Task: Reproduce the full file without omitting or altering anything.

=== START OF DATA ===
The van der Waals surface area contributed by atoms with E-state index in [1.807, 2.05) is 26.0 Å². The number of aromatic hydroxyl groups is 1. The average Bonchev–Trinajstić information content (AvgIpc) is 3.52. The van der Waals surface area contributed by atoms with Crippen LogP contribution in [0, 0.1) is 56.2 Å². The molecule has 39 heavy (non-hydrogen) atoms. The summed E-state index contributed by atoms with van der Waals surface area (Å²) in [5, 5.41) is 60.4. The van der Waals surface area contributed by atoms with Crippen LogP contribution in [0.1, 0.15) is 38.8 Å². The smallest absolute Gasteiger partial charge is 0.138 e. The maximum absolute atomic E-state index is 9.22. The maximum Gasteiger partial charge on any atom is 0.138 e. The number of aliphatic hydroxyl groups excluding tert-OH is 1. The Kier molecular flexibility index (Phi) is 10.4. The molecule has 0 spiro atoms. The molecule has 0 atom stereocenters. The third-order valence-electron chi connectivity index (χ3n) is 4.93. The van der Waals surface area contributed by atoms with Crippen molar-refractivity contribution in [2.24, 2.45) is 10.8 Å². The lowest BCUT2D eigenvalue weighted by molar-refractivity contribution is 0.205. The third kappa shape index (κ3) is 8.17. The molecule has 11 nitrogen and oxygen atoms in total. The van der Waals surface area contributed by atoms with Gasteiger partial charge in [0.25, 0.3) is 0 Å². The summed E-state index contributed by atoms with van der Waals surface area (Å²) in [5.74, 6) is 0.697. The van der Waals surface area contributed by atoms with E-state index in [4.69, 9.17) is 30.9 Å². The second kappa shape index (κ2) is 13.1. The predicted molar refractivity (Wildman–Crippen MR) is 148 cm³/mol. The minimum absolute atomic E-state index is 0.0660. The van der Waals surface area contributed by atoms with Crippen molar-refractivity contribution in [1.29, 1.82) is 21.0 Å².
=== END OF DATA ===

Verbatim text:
The van der Waals surface area contributed by atoms with E-state index in [1.807, 2.05) is 26.0 Å². The number of aromatic hydroxyl groups is 1. The average Bonchev–Trinajstić information content (AvgIpc) is 3.52. The van der Waals surface area contributed by atoms with Crippen LogP contribution in [0, 0.1) is 56.2 Å². The molecule has 39 heavy (non-hydrogen) atoms. The summed E-state index contributed by atoms with van der Waals surface area (Å²) in [5, 5.41) is 60.4. The van der Waals surface area contributed by atoms with Crippen LogP contribution in [0.1, 0.15) is 38.8 Å². The smallest absolute Gasteiger partial charge is 0.138 e. The maximum absolute atomic E-state index is 9.22. The maximum Gasteiger partial charge on any atom is 0.138 e. The number of aliphatic hydroxyl groups excluding tert-OH is 1. The Kier molecular flexibility index (Phi) is 10.4. The molecule has 0 spiro atoms. The molecule has 0 atom stereocenters. The third-order valence-electron chi connectivity index (χ3n) is 4.93. The van der Waals surface area contributed by atoms with Crippen molar-refractivity contribution in [2.24, 2.45) is 10.8 Å². The lowest BCUT2D eigenvalue weighted by molar-refractivity contribution is 0.205. The third kappa shape index (κ3) is 8.17. The molecule has 11 nitrogen and oxygen atoms in total. The van der Waals surface area contributed by atoms with Gasteiger partial charge in [0.25, 0.3) is 0 Å². The summed E-state index contributed by atoms with van der Waals surface area (Å²) in [5.74, 6) is 0.697. The van der Waals surface area contributed by atoms with E-state index in [4.69, 9.17) is 30.9 Å². The second kappa shape index (κ2) is 13.1. The predicted molar refractivity (Wildman–Crippen MR) is 148 cm³/mol. The minimum absolute atomic E-state index is 0.0660. The van der Waals surface area contributed by atoms with Crippen molar-refractivity contribution in [1.29, 1.82) is 21.0 Å².